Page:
The findings of their new study confirms and expands on the results of a similar one published last year by the same team (Ahmed S et al 2006).
The results add to the already ample evidence linking tea to health benefits ranging from weight control and enhanced heart, tooth, and gum health to reduced risk of Alzheimer's and certain cancers.
Green tea has three to 10 times more polyphenols than black tea, primarily the catechin-class flavanols EGCG, epigallocatechin, epicatechin gallate, and epicatechin.
When the leaves of green tea are fermented naturally to create black tea, portions of these potent catechin-class polyphenols get converted to related compounds called theaflavins, which have their own benefits but are probably not as strongly anti-inflammatory.
The researchers wanted to test the protective effects of EGCG on joint cells called fibroblasts, donated by patients with rheumatoid arthritis, which they exposed to interleukin-1 beta (IL-1beta): a pro-inflammatory cytokine believed to trigger much of the joint-damaging inflammation in RA patients.
When they added IL-1beta to cultured cells without also adding EGCG, the expected cascade of events occurred, resulting in production of the bone-destructive molecules interleukin-6 (IL-6) and cyclooxygenase-2 (COX-2).
In contrast, no IL-6 or COX-2 were created in joint-cell cultures that also contained EGCG.
The Michigan team is now conducting lab tests to measure the impact of EGCG on expression of inflammatory genes, via its effects on the aforementioned transcription factors.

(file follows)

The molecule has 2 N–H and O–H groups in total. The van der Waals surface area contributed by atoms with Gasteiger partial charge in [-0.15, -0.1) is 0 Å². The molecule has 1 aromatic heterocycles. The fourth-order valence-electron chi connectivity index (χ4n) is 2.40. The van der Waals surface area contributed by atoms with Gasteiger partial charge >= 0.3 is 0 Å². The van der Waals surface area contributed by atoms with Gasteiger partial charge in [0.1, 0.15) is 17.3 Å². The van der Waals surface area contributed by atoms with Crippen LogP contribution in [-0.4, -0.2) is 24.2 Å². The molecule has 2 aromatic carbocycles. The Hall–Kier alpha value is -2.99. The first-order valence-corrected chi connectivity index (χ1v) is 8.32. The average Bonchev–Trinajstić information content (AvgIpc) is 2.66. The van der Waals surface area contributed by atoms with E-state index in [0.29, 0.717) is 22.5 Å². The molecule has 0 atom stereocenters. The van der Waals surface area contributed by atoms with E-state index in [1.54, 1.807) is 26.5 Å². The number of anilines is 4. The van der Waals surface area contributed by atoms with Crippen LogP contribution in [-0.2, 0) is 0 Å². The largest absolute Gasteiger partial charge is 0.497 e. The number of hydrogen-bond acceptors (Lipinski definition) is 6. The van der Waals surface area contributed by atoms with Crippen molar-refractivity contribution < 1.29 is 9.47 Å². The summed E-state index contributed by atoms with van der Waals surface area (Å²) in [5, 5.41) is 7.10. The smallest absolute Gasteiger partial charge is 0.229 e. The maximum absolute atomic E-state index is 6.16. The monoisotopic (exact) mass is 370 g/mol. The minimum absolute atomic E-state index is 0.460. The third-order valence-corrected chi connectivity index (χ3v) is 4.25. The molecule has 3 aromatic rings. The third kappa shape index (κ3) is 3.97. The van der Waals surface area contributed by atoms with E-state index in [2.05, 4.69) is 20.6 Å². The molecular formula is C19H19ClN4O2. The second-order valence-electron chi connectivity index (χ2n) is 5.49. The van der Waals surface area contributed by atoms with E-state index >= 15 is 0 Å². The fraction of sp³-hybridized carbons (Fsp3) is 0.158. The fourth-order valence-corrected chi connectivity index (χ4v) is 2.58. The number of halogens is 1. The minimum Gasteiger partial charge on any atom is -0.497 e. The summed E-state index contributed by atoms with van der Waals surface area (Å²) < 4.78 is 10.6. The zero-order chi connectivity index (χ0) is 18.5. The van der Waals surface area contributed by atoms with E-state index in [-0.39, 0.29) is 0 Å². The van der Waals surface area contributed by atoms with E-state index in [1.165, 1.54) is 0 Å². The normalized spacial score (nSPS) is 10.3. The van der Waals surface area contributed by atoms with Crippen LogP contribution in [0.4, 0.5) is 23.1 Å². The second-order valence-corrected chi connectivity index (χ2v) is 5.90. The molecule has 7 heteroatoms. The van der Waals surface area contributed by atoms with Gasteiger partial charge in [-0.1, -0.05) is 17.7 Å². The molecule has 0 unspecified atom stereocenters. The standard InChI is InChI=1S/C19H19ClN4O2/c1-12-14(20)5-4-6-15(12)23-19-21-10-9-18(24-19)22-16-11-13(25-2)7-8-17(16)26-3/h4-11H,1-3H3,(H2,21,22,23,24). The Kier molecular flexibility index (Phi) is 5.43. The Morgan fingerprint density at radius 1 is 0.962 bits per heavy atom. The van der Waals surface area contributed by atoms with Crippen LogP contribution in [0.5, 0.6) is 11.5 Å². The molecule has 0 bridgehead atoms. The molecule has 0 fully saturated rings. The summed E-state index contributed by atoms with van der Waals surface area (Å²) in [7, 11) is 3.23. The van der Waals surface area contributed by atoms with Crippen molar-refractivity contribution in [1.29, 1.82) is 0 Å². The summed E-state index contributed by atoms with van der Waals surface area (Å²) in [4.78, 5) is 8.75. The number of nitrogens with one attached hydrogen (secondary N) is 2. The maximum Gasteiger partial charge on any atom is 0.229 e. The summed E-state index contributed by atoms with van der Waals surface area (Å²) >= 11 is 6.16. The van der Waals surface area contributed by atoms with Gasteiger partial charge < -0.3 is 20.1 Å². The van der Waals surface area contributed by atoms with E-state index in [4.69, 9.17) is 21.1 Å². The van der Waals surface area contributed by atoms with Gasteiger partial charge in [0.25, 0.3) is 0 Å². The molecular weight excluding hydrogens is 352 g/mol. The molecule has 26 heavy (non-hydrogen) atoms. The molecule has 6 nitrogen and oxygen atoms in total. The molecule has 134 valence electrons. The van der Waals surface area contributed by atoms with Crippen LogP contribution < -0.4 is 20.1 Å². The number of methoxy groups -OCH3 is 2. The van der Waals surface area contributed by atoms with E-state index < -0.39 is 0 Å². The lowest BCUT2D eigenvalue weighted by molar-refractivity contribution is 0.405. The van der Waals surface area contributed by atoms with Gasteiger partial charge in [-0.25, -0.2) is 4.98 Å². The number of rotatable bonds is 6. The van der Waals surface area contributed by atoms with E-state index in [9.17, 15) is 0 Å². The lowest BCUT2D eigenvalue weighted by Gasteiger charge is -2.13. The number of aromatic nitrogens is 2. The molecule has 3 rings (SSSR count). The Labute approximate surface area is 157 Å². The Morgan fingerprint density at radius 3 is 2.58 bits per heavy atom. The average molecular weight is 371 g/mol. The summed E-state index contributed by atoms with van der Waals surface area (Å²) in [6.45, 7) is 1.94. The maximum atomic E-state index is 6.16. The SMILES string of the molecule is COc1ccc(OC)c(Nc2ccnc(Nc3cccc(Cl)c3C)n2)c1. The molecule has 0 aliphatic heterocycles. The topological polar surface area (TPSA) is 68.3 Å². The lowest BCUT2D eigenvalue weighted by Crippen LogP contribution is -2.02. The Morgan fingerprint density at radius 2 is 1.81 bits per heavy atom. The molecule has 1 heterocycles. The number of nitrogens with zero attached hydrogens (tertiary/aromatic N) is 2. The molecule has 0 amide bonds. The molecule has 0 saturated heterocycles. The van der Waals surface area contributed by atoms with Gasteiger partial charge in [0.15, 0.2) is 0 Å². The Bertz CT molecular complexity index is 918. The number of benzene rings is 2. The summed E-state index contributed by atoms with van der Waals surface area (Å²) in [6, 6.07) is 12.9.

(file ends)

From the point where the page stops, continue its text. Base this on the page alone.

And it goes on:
The will also conduct animal studies to see whether EGCG might exert therapeutic or preventive effects against rheumatoid arthritis. Positive results should then prompt researchers to test EGCG from green tea in RA patients.
- Ahmed S, Pakozdi A, Koch A. Oral presentation 101.7 - Epigallocatechin-3-gallate inhibits IL-1ß-induced IL-6 production and cyclooxygenase-2 expression in rheumatoid arthritis synovial fibroblasts in vitro. Session Title - Characterization of proteomic and metabolomic responses to dietary factors and supplements. Experimental Biology 2007, Washington, D.C. Sunday, April 29, 2007 (http://www.eb2007.org/PDF/eb07_oral_sessions.pdf)
- Ahmed S, Anuntiyo J, Malemud CJ, Haqqi TM. Biological basis for the use of botanicals in osteoarthritis and rheumatoid arthritis: a review. Evid Based Complement Alternat Med. 2005 Sep;2(3):301-8.
- Kim SJ, Jeong HJ, Lee KM, Myung NY, An NH, Mo Yang W, Kyu Park S, Lee HJ, Hong SH, Kim HM, Um JY. Epigallocatechin-3-gallate suppresses NF-kappaB activation and phosphorylation of p38 MAPK and JNK in human astrocytoma U373MG cells. J Nutr Biochem. 2007 Apr 17; [Epub ahead of print]
- Ahmed S, Pakozdi A, Koch AE. Regulation of interleukin-1beta-induced chemokine production and matrix metalloproteinase 2 activation by epigallocatechin-3-gallate in rheumatoid arthritis synovial fibroblasts. Arthritis Rheum. 2006 Aug;54(8):2393-401.
- Andriamanalijaona R, Kypriotou M, Bauge C, Renard E, Legendre F, Raoudi M, Boumediene K, Gatto H, Monginoux P, Pujol JP. Comparative effects of 2 antioxidants, selenomethionine and epigallocatechin-gallate, on catabolic and anabolic gene expression of articular chondrocytes. J Rheumatol. 2005 Oct;32(10):1958-67. Erratum in: J Rheumatol. 2005 Dec;32(12):2502.